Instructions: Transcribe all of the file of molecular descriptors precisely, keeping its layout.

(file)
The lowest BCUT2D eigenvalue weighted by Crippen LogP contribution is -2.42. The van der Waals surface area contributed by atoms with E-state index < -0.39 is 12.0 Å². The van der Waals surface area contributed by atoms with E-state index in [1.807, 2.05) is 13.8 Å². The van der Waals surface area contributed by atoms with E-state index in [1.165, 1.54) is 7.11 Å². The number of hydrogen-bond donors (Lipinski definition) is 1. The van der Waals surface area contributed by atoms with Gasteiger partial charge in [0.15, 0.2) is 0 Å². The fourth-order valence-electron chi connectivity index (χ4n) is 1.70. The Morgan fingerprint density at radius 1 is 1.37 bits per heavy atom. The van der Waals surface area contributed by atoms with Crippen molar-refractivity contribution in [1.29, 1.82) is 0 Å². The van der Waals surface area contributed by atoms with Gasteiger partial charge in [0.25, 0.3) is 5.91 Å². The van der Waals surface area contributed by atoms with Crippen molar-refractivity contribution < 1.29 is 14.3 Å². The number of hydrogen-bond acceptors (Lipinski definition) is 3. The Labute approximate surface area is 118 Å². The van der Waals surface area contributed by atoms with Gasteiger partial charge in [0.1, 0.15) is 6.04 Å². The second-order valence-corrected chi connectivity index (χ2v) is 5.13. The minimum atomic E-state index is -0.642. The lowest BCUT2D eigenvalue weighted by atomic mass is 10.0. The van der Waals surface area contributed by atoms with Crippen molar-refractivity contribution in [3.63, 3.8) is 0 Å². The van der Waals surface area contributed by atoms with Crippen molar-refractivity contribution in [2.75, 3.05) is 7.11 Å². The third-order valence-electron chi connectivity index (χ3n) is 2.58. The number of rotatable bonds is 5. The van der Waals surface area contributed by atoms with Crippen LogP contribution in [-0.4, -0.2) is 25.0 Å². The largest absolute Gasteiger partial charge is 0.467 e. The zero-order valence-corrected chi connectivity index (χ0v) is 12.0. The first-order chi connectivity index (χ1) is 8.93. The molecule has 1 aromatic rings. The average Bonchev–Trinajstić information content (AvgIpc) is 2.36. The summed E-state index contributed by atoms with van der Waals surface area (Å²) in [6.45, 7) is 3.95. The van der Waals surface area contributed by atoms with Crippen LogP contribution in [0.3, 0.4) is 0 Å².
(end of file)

The lowest BCUT2D eigenvalue weighted by Crippen LogP contribution is -2.42. The van der Waals surface area contributed by atoms with E-state index < -0.39 is 12.0 Å². The van der Waals surface area contributed by atoms with E-state index in [1.807, 2.05) is 13.8 Å². The van der Waals surface area contributed by atoms with E-state index in [1.165, 1.54) is 7.11 Å². The number of hydrogen-bond donors (Lipinski definition) is 1. The van der Waals surface area contributed by atoms with Gasteiger partial charge in [0.15, 0.2) is 0 Å². The fourth-order valence-electron chi connectivity index (χ4n) is 1.70. The Morgan fingerprint density at radius 1 is 1.37 bits per heavy atom. The van der Waals surface area contributed by atoms with Crippen molar-refractivity contribution in [1.29, 1.82) is 0 Å². The van der Waals surface area contributed by atoms with Gasteiger partial charge in [0.25, 0.3) is 5.91 Å². The van der Waals surface area contributed by atoms with Crippen molar-refractivity contribution < 1.29 is 14.3 Å². The number of hydrogen-bond acceptors (Lipinski definition) is 3. The Labute approximate surface area is 118 Å². The van der Waals surface area contributed by atoms with Gasteiger partial charge in [0.1, 0.15) is 6.04 Å². The second-order valence-corrected chi connectivity index (χ2v) is 5.13. The minimum atomic E-state index is -0.642. The lowest BCUT2D eigenvalue weighted by atomic mass is 10.0. The van der Waals surface area contributed by atoms with Crippen molar-refractivity contribution in [3.63, 3.8) is 0 Å². The van der Waals surface area contributed by atoms with Crippen molar-refractivity contribution in [2.75, 3.05) is 7.11 Å². The third-order valence-electron chi connectivity index (χ3n) is 2.58. The number of rotatable bonds is 5. The van der Waals surface area contributed by atoms with Crippen LogP contribution in [-0.4, -0.2) is 25.0 Å². The largest absolute Gasteiger partial charge is 0.467 e. The zero-order valence-corrected chi connectivity index (χ0v) is 12.0. The first-order chi connectivity index (χ1) is 8.93. The molecule has 1 aromatic rings. The average Bonchev–Trinajstić information content (AvgIpc) is 2.36. The summed E-state index contributed by atoms with van der Waals surface area (Å²) in [6.45, 7) is 3.95. The van der Waals surface area contributed by atoms with Crippen LogP contribution in [0.3, 0.4) is 0 Å².